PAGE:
Fig. 3  Manufactured micro-optical components for beam splitting. a optical photograph of a 2-inch diameter glass wafer featuring four diffractive optical elements (DOEs) that have been printed onto it. One of these DOEs splits an incoming laser beam into $ 7\times 7=49 $ beamlets and is used in the optical setup (cf. Fig. 2). b light microscope image displaying a single DOE. Even though the printing-field size is much smaller than the DOE, no stitching artifacts are observed. c scanning-electron micrograph showing a close-up perspective view of the DOE, showcasing its quasi-continuous 16-bit topography. d optical photograph of a 2-inch diameter glass wafer with a multi-lens array (MLA), comprising $ 7\times 7=49 $ lenses, printed onto it. Each beamlet generated by the DOE is directed to an individual lens (cf. Fig. 2). e light-microscope image revealing the complete MLA. f light-microscope image showing a close-up view of a single lens of the MLA, highlighting its smooth surface.

      The DOE was designed using the well-known iterative Fourier-transform algorithm published by Gerchberg and Saxton25. By using 2GL26 stitching, we printed a large DOE without any visible stitching artifacts, which is highly beneficial in terms of optical diffraction efficiency. A light-microscope image of a complete DOE is shown in Fig. 3b. The close-up view in Fig. 3c shows the smooth DOE surface with $ 16\;\mathrm{b}\mathrm{i}\mathrm{t} $ fine height sampling between the lowest and highest points of the structure, which allows for high diffraction efficiencies19,20.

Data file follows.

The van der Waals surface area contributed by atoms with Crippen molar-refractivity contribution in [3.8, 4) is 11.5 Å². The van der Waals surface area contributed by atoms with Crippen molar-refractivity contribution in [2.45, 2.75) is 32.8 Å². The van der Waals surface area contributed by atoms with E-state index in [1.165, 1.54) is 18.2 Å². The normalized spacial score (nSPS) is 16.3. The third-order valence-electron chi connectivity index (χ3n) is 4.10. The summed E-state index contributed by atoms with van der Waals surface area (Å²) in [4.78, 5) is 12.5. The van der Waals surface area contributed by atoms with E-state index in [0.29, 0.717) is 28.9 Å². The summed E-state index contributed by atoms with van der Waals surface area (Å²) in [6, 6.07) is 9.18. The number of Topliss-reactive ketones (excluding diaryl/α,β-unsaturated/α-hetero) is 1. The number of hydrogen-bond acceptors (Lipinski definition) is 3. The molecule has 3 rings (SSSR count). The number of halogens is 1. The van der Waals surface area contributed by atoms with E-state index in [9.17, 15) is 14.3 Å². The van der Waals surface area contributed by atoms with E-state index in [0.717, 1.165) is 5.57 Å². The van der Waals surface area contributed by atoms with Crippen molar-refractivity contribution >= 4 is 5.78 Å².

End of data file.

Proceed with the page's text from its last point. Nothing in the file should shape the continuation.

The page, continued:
The MLA was designed in Zemax OpticStudio to translate the $ 1/{\mathrm{e}}^{2} $ beam diameter at the MLA $ {D}_{0,\mathrm{M}\mathrm{L}\mathrm{A}} $ to the required $ 1/{\mathrm{e}}^{2} $ beam diameter at the objective lens pupil $ {D}_{0,\mathrm{O}\mathrm{L}}=11.55\;\mathrm{m}\mathrm{m} $. Since we manufacture these lenses by 3D printing ourselves, we can take advantage of the available design freedom and use the MLA to compensate for distortion aberrations (mostly introduced by a specific lens of LG2 and LG3), resulting in the lens parameters radius of curvature $ R=4.64\;\mathrm{m}\mathrm{m} $ and conic constant $ K=17.50 $. The individual lenses of the MLA shown in the light-microscope image in Fig. 3e were printed in a single writing field without stitching. We maximized the already large writing field of the 25×/NA0.8 objective lens to almost 1 mm in diameter in order to collect as much light as possible. However, since the beamlets at the MLA have a $ 1/{\mathrm{e}}^{2} $ beam diameter of $ {D}_{0,\mathrm{M}\mathrm{L}\mathrm{A}}=720\;{\text µ }\mathrm{m} $ (and this is matched to the objective lens pupil diameter $ {D}_{\mathrm{O}\mathrm{L}}=11.55\;\mathrm{m}\mathrm{m} $), only this area is important for the optical quality of the foci. Since this plane is later imaged into the entrance pupil of the objective lens, everything beyond the $ 1/{\mathrm{e}}^{2} $ beam diameter is cut off anyway. The close-up light-microscope image shown in Fig. 3f exhibits a single lens of the array, highlighting its smooth surface.